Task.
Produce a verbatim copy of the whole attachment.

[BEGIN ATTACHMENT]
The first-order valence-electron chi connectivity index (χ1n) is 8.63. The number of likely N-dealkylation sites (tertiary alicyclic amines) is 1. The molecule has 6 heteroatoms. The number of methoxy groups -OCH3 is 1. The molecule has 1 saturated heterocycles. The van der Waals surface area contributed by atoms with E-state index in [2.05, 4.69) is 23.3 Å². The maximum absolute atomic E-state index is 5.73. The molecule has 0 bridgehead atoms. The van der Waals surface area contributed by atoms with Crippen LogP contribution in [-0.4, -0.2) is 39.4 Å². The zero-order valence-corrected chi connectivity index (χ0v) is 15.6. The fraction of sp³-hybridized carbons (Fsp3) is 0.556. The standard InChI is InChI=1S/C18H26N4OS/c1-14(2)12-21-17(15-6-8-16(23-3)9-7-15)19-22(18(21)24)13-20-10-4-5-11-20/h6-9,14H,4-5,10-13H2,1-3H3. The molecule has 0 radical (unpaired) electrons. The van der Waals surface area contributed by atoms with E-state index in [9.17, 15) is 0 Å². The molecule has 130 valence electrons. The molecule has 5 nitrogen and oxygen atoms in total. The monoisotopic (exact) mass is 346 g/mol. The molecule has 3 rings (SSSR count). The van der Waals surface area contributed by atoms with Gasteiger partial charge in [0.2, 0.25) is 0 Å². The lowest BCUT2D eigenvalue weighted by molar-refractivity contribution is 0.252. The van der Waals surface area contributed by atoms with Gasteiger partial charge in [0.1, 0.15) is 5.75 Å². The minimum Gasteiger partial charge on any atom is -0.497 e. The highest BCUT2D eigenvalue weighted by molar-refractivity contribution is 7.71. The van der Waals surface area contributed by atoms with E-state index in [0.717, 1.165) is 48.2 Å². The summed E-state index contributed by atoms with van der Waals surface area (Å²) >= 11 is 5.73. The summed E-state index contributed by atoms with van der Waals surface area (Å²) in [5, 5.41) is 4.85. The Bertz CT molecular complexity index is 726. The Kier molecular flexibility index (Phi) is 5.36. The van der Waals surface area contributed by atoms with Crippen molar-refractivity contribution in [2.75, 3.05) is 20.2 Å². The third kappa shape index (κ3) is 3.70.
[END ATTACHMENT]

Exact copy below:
The first-order valence-electron chi connectivity index (χ1n) is 8.63. The number of likely N-dealkylation sites (tertiary alicyclic amines) is 1. The molecule has 6 heteroatoms. The number of methoxy groups -OCH3 is 1. The molecule has 1 saturated heterocycles. The van der Waals surface area contributed by atoms with E-state index in [2.05, 4.69) is 23.3 Å². The maximum absolute atomic E-state index is 5.73. The molecule has 0 bridgehead atoms. The van der Waals surface area contributed by atoms with Crippen LogP contribution in [-0.4, -0.2) is 39.4 Å². The zero-order valence-corrected chi connectivity index (χ0v) is 15.6. The fraction of sp³-hybridized carbons (Fsp3) is 0.556. The standard InChI is InChI=1S/C18H26N4OS/c1-14(2)12-21-17(15-6-8-16(23-3)9-7-15)19-22(18(21)24)13-20-10-4-5-11-20/h6-9,14H,4-5,10-13H2,1-3H3. The molecule has 0 radical (unpaired) electrons. The van der Waals surface area contributed by atoms with E-state index in [9.17, 15) is 0 Å². The molecule has 130 valence electrons. The molecule has 5 nitrogen and oxygen atoms in total. The monoisotopic (exact) mass is 346 g/mol. The molecule has 3 rings (SSSR count). The van der Waals surface area contributed by atoms with Gasteiger partial charge in [0.2, 0.25) is 0 Å². The lowest BCUT2D eigenvalue weighted by molar-refractivity contribution is 0.252. The van der Waals surface area contributed by atoms with Gasteiger partial charge in [0.1, 0.15) is 5.75 Å². The minimum Gasteiger partial charge on any atom is -0.497 e. The highest BCUT2D eigenvalue weighted by molar-refractivity contribution is 7.71. The van der Waals surface area contributed by atoms with E-state index in [0.717, 1.165) is 48.2 Å². The summed E-state index contributed by atoms with van der Waals surface area (Å²) >= 11 is 5.73. The summed E-state index contributed by atoms with van der Waals surface area (Å²) in [5, 5.41) is 4.85. The Bertz CT molecular complexity index is 726. The Kier molecular flexibility index (Phi) is 5.36. The van der Waals surface area contributed by atoms with Crippen molar-refractivity contribution in [2.75, 3.05) is 20.2 Å². The third kappa shape index (κ3) is 3.70.